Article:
The admission questionnaire (Q1) was completed by 218 and 229 fathers in the historical control and intervention groups, respectively. The discharge questionnaires (Q2/Q3) were completed by 87 and 112 fathers in the historical control and intervention groups, respectively. Furthermore, the median NPST scores at admission were 4.3 (range, 1.9–5.0) and 4.0 (range, 2.5–4.8) in the historical control and intervention groups, respectively (p < 0.0001); at discharge, these were 4.3 (range, 1.6–5.0) and 4.4 (range, 2.3–5.0), respectively; this difference was non-significant (Figure 2). Among the variables included in the multiple regression model, pulse oximetry-based monitoring of the infant increased the fathers’ NPST scores at admission (p = 0.045) but not at discharge. Other factors influencing the fathers’ NPST scores at admission were age (p = 0.04), number of children at home (p = 0.03), and length of NICU stay (p = 0.000).

3.3. Mothers’ Perceived Support

The admission questionnaire (Q1) was completed by 232 and 278 mothers in the historical control and intervention groups, respectively. The discharge questionnaires (Q2/Q3) were completed by 116 and 147 mothers in the historical control and intervention groups, respectively. The median NPST scores at admission were 4.5 (range, 1.9–5.0) and 4.1 (range, 1.0–4.8) in the historical control and intervention groups, respectively (p < 0.001). At discharge, these were 4.4 (range, 2.7–5.0) and 4.4 (range, 2.6–5.0), respectively; this difference was not significant (Figure 2).
Of the variables included in the multiple regression model, only pulse oximetry-based monitoring of the infant increased the mother’s NPST score at admission (p = 0.007) but not at discharge.

4. Discussion

We developed a father-friendly approach to parental support in the NICU. It comprised different initiatives to address the needs of fathers during the hospitalization of their infants [18]. This study explored the impact of this parental care model on the fathers’ and mothers’ perceptions of the support received from the NICU staff.
Before the intervention, the parents experienced a high degree of nursing support in the NICU. The mean total NPST scores for the fathers and mothers at admission were 4.3 and 4.5, respectively. These scores indicate the parents’ perception of having received nursing support, either most of the time or always, across all four NPST support dimensions (informational, emotional, parental role, and caregiving support).
Surprisingly, after the approach was implemented, both fathers and mothers had a significantly lower perception of nursing support at admission. This finding might be explained by the results of a previous qualitative review and meta-synthesis of the parents’ and nurses’ experiences in NICUs; this review revealed that parents could not effectively collaborate with the staff during the initial days of hospitalization [9]. During this phase, the parents were worried, felt out of control of the situation, and preferred to be passive observers. An essential factor for strengthening the nurse–parent relationship at admission is to keep the parents informed of their infant´s condition and encourage skin-to-skin contact between the two [4]. After our father-friendly approach was implemented, the staff may have attempted to get the fathers more involved in their infants’ care early in the hospitalization period with good intentions in mind. However, the fathers could have perceived this as receiving lesser support; if some fathers were not mentally capable of handling active involvement at this time, they could have felt a lower satisfaction with the staff support received.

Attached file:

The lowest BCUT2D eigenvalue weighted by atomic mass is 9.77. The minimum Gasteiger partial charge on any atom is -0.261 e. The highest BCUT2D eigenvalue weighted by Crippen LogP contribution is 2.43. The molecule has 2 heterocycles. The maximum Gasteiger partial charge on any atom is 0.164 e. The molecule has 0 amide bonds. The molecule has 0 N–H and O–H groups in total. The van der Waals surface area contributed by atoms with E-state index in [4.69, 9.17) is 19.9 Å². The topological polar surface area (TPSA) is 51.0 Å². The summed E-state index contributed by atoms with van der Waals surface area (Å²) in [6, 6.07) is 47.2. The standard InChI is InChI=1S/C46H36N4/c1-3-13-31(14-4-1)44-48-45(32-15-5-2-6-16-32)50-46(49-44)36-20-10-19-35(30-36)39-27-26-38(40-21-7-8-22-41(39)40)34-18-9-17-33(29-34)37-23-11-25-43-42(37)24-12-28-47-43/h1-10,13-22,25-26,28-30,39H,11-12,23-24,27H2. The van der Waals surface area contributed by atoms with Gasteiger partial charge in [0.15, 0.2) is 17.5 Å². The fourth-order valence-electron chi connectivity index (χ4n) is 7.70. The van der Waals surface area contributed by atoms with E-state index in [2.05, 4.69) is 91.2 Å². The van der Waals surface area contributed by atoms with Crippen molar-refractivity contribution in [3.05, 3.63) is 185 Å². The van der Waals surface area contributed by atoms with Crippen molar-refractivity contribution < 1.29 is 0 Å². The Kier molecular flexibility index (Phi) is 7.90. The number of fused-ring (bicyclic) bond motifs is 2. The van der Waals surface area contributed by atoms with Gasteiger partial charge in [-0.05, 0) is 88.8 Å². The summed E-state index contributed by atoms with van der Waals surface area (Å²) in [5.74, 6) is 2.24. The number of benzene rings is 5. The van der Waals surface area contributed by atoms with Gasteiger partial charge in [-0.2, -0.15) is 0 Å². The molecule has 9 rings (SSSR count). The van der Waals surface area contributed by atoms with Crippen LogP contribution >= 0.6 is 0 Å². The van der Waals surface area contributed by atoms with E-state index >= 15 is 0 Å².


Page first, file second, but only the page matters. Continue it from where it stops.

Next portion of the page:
Our finding of a lower perceived support from the nurses does not correspond with the findings of a study by LeDuff et al. [16] which revealed a nonsignificant increase in the perceived nursing support after an educational intervention was undertaken to improve paternal support. The fact that the fathers in our study reported a lower nursing support after the intervention might be further explained by the results of our previous study on paternal stress in the NICU [22]: in parallel with the present study, we also investigated the feeling of stress in 109 fathers in the NICU before and after a father-friendly intervention. These fathers had higher stress levels because they were more involved in the caring of their infants at both admission and discharge. The fathers’ involvement, staff’s expectations, and social expectations to fulfil the traditional breadwinning and caregiving roles may have caused this increased stress. Increase in stress with greater involvement may elicit the need for greater patient education on stress-management strategies, as studies have found that psychotherapy-based interventions (such as mindfulness, lessons in relaxation and self-knowledge, and father-support groups) decrease paternal symptoms of anxiety and stress [7].